November 6, 2017 --
Currently, there isn't a reliable method for predicting a patient's response to neoadjuvant chemotherapy before or during its administration for bladder cancer, said presenter Kenny Cha from the University of Michigan in Ann Arbor.
"Early assessment of therapeutic efficacy and prediction of treatment failure would help clinicians decide whether to discontinue chemotherapy at an early phase before additional toxicity develops, thus improving the quality of life of a patient and reducing unnecessary morbidity and cost," Cha said. "The ultimate goal is to improve survival for those with a high risk of recurrence while minimizing toxicity to those who will have minimal benefit. Therefore, development of an accurate and early predictive model of the effectiveness of neoadjuvant chemotherapy is important for patients with bladder cancer. "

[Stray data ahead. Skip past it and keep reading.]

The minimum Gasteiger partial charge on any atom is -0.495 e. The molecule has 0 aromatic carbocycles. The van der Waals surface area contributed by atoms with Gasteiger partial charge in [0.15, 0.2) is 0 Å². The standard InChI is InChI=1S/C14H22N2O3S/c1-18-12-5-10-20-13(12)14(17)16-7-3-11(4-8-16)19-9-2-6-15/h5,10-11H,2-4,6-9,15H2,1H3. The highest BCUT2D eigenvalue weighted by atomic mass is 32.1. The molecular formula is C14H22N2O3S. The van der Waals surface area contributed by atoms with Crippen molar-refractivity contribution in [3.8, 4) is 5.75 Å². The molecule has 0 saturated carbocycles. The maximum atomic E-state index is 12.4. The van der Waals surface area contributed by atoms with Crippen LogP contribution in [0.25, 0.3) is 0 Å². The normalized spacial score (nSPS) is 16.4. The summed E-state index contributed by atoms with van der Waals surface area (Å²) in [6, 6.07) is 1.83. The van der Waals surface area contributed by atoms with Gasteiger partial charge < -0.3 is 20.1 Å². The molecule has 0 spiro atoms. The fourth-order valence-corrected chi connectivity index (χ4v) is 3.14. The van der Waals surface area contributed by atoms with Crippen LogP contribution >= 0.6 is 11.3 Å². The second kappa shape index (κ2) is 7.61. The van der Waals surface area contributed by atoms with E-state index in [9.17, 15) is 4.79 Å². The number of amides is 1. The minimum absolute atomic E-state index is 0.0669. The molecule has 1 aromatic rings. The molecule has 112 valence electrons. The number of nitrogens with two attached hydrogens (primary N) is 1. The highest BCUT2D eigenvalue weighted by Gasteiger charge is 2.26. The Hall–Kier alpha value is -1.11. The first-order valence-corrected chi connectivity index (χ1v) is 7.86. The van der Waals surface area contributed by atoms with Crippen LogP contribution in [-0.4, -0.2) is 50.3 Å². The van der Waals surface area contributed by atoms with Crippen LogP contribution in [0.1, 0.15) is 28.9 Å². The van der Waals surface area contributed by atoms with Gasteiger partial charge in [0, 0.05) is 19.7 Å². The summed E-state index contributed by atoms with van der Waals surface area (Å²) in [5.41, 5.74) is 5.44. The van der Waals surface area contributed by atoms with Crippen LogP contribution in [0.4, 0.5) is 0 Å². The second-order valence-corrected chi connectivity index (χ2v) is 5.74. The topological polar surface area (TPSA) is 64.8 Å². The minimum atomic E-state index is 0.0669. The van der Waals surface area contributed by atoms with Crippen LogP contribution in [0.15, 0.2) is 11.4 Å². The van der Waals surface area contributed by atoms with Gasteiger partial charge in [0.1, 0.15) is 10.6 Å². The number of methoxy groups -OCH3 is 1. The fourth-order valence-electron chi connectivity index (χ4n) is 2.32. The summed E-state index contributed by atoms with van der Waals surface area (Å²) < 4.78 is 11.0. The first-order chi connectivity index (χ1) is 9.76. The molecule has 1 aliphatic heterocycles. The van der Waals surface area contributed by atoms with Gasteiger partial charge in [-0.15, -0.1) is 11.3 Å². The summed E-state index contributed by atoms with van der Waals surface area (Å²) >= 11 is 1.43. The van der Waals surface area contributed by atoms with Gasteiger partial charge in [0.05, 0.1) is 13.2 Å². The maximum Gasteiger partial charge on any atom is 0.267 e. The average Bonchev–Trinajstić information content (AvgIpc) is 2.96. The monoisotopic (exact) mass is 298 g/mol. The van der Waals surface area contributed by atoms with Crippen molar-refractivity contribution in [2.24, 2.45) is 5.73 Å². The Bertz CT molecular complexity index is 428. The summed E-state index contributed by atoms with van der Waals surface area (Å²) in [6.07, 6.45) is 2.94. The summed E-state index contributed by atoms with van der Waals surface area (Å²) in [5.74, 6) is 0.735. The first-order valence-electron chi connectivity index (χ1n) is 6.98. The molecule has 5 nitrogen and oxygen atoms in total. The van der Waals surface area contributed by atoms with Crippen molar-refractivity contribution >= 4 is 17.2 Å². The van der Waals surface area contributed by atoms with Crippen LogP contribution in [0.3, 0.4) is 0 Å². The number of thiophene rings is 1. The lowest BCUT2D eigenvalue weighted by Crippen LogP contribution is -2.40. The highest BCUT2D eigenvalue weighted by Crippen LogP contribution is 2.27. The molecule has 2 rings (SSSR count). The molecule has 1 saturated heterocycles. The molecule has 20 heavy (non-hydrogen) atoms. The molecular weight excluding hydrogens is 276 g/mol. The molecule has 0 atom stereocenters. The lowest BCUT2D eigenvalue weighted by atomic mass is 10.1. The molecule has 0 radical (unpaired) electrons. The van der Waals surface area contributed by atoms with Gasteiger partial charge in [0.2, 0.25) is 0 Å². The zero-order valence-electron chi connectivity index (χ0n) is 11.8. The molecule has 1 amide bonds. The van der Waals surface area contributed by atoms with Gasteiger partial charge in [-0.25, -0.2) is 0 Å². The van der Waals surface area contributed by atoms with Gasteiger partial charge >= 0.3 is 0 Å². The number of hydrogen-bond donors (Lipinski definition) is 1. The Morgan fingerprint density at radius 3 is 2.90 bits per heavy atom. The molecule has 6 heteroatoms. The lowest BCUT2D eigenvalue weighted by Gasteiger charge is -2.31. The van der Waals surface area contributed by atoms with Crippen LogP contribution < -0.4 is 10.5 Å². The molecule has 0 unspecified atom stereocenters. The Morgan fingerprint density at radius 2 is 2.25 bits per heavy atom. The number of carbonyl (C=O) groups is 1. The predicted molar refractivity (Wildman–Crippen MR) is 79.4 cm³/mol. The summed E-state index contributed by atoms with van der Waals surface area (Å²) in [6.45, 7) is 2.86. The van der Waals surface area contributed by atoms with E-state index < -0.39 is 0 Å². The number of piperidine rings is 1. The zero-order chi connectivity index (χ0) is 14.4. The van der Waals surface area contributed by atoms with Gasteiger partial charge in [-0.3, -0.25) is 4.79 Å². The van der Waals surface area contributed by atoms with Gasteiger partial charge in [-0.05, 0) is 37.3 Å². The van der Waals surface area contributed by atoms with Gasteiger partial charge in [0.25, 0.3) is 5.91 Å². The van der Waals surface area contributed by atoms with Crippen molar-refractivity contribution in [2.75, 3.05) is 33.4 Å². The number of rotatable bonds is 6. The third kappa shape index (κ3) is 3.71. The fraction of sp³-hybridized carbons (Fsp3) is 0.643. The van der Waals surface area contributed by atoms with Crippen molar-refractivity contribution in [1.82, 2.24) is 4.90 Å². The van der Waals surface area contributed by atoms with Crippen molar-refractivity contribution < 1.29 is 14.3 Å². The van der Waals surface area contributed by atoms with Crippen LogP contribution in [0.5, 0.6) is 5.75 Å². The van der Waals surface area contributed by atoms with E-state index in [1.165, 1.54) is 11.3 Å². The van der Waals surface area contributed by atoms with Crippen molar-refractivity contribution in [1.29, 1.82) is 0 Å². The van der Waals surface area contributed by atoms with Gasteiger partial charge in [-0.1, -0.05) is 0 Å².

The researchers developed a computerized decision-support algorithm for bladder cancer treatment response assessment that uses a combination of a convolutional neural network and radiomics features. The system estimates the likelihood that a patient will respond completely to treatment after neoadjuvant chemotherapy.
In an observer study, the system showed potential with CT urography to improve the performance of clinicians in identifying patients who will fully respond to treatment, according to Cha.
"A reliable assessment of the response to neoadjuvant chemotherapy at an early stage is vital for identifying tumors that do not respond and allowing the patient a chance of alternative treatment," Cha told AuntMinnie.com.
The group now plans to conduct a larger-scale observer study to further validate the impact of the system on clinicians for assessing treatment response in bladder cancer patients.
Get all the details by taking in this talk on Tuesday morning.